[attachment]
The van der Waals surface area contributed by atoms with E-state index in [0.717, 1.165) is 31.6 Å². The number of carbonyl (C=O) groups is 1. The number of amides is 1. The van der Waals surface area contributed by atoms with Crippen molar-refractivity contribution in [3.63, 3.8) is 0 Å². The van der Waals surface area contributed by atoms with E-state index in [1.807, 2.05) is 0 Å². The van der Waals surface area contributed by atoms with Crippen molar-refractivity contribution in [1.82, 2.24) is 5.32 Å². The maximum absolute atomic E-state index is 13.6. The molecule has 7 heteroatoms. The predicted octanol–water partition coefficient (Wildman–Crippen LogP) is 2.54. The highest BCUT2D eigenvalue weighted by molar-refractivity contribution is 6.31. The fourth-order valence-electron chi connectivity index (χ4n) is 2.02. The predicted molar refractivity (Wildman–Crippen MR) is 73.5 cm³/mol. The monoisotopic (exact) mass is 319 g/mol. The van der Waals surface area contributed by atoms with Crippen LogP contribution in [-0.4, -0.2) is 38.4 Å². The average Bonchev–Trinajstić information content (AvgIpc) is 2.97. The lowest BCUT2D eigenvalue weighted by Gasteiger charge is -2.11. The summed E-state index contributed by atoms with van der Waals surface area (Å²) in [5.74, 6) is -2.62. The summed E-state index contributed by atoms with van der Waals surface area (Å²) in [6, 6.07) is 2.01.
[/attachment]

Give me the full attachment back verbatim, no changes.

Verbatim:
The van der Waals surface area contributed by atoms with E-state index in [0.717, 1.165) is 31.6 Å². The number of carbonyl (C=O) groups is 1. The number of amides is 1. The van der Waals surface area contributed by atoms with Crippen molar-refractivity contribution in [3.63, 3.8) is 0 Å². The van der Waals surface area contributed by atoms with E-state index in [1.807, 2.05) is 0 Å². The van der Waals surface area contributed by atoms with Crippen molar-refractivity contribution in [1.82, 2.24) is 5.32 Å². The maximum absolute atomic E-state index is 13.6. The molecule has 7 heteroatoms. The predicted octanol–water partition coefficient (Wildman–Crippen LogP) is 2.54. The highest BCUT2D eigenvalue weighted by molar-refractivity contribution is 6.31. The fourth-order valence-electron chi connectivity index (χ4n) is 2.02. The predicted molar refractivity (Wildman–Crippen MR) is 73.5 cm³/mol. The monoisotopic (exact) mass is 319 g/mol. The van der Waals surface area contributed by atoms with Crippen LogP contribution in [-0.4, -0.2) is 38.4 Å². The average Bonchev–Trinajstić information content (AvgIpc) is 2.97. The lowest BCUT2D eigenvalue weighted by Gasteiger charge is -2.11. The summed E-state index contributed by atoms with van der Waals surface area (Å²) in [5.74, 6) is -2.62. The summed E-state index contributed by atoms with van der Waals surface area (Å²) in [6, 6.07) is 2.01.